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4 The regulation of ‘disordered’ families The profound dislocations associated with social and industrial transformation led to a range of acute social problems—poverty, ill health and the demise of traditional forms of employment and income generation. The encouragement of ‘proper’ families came to be seen by powerful evangelicals and Utilitarians as a way of solving these problems, and the regulation of ‘disordered’ families a key to building a more stable nation. A particular kind of family was identified as ‘better’, both morally and socially, and improving the family became a way of dealing with seemingly intractable social and political problems.
8 Elizabeth Cadbury to Maria Cadbury and Sarah Barrow, 3 June 1828, ‘Cadbury Family Letters’, Birmingham Reference Library. , ‘A collection of letters concerning the family of Benjamin and Candia Cadbury 1806–51’, Birmingham Reference Library. (Davidoff and Hall, 1987, pp. 52, 56–9) COMMENT The Cadburys were Quakers, a religious grouping with particular rules and practices which marked them off from the wider community. However, Quakers were also touched by the evangelical spirit and were powerfully affected by new familial discourse.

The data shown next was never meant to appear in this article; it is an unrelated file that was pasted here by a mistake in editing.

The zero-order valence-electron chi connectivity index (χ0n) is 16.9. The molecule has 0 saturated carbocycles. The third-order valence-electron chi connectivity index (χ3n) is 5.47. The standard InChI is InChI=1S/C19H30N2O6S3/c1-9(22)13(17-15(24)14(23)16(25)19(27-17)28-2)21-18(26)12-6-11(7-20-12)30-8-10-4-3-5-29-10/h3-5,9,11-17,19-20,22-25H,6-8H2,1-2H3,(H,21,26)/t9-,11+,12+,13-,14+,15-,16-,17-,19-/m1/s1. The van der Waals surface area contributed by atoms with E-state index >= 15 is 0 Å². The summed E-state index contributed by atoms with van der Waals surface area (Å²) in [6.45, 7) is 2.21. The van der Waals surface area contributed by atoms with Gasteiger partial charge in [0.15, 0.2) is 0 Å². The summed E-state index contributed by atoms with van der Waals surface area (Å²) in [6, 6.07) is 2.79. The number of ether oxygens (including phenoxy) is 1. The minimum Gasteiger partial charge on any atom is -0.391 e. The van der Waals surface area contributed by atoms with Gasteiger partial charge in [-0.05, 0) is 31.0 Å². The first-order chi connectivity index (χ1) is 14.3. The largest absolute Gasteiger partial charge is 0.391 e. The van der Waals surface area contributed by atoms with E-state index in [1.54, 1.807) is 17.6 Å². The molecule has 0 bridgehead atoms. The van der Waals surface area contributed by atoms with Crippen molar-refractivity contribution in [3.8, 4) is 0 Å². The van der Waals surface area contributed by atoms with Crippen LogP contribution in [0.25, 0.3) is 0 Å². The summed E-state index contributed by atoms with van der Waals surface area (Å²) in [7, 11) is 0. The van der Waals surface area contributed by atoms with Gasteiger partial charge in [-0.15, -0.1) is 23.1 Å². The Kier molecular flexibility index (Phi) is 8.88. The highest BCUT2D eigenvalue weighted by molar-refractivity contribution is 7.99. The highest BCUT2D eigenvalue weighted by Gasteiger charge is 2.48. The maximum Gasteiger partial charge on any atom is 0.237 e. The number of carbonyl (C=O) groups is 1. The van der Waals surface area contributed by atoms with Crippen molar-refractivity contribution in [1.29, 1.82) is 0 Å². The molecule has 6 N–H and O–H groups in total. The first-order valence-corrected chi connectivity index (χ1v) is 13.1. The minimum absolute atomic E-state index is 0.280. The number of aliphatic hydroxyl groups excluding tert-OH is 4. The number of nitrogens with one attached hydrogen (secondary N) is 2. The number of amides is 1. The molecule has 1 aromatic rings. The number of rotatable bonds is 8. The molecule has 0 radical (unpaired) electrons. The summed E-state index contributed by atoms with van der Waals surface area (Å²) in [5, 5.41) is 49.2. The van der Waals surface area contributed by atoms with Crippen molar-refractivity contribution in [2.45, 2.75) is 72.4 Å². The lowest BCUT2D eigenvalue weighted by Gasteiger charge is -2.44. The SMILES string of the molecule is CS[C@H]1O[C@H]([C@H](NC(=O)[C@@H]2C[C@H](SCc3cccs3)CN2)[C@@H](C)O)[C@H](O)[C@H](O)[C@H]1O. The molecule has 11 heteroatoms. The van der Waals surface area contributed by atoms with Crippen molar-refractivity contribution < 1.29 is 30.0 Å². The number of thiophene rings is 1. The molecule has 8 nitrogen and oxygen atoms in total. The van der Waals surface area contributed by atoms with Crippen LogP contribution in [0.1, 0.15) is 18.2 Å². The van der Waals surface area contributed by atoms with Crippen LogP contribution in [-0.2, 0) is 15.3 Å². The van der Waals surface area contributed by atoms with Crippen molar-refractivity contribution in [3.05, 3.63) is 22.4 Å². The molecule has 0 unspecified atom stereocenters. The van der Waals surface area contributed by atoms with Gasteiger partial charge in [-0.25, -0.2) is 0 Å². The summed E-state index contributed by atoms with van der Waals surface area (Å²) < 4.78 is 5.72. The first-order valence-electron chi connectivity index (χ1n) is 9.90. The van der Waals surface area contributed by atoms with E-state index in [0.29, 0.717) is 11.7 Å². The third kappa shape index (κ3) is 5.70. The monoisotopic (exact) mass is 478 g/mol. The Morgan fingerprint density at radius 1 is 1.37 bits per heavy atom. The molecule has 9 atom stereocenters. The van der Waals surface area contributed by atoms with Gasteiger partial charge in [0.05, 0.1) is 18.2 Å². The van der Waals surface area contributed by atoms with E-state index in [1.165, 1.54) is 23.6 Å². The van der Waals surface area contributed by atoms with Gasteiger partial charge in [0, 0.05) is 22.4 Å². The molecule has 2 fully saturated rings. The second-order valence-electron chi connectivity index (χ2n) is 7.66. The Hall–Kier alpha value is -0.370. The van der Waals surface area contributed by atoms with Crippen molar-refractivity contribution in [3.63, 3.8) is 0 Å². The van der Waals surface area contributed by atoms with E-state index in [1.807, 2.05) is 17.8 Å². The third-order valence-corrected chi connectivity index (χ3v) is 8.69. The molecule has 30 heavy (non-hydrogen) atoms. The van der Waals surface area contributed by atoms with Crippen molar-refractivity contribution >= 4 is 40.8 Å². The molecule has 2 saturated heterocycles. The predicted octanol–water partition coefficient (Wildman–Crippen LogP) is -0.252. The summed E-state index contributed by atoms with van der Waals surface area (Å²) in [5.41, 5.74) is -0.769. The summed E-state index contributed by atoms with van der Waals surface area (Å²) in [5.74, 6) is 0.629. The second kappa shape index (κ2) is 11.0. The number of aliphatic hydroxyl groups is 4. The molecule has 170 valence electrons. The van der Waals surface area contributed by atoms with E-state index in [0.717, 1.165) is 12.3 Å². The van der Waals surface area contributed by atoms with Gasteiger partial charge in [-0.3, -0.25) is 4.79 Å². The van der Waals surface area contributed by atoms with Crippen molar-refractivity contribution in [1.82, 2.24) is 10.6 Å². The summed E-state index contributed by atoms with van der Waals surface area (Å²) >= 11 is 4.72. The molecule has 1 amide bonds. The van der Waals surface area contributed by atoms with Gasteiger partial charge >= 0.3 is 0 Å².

Her life was one of service to family and friends, her financial support came from that family enterprise she indirectly succoured. For her nieces, however, growing up in the 1830s and 1840s, there were new possibilities. Her brother Benjamin had seven daughters, to each of whom she left £300. The six who survived took up philanthropic work as a profession, an option that did not exist for their aunts who had to pioneer the right of women to engage with issues such as anti-slavery. Their aunt Candia had so disliked public activities that she had pursued her philanthropic works silently and unostentatiously, though in her own family ‘she shone bright as the wife and mother’.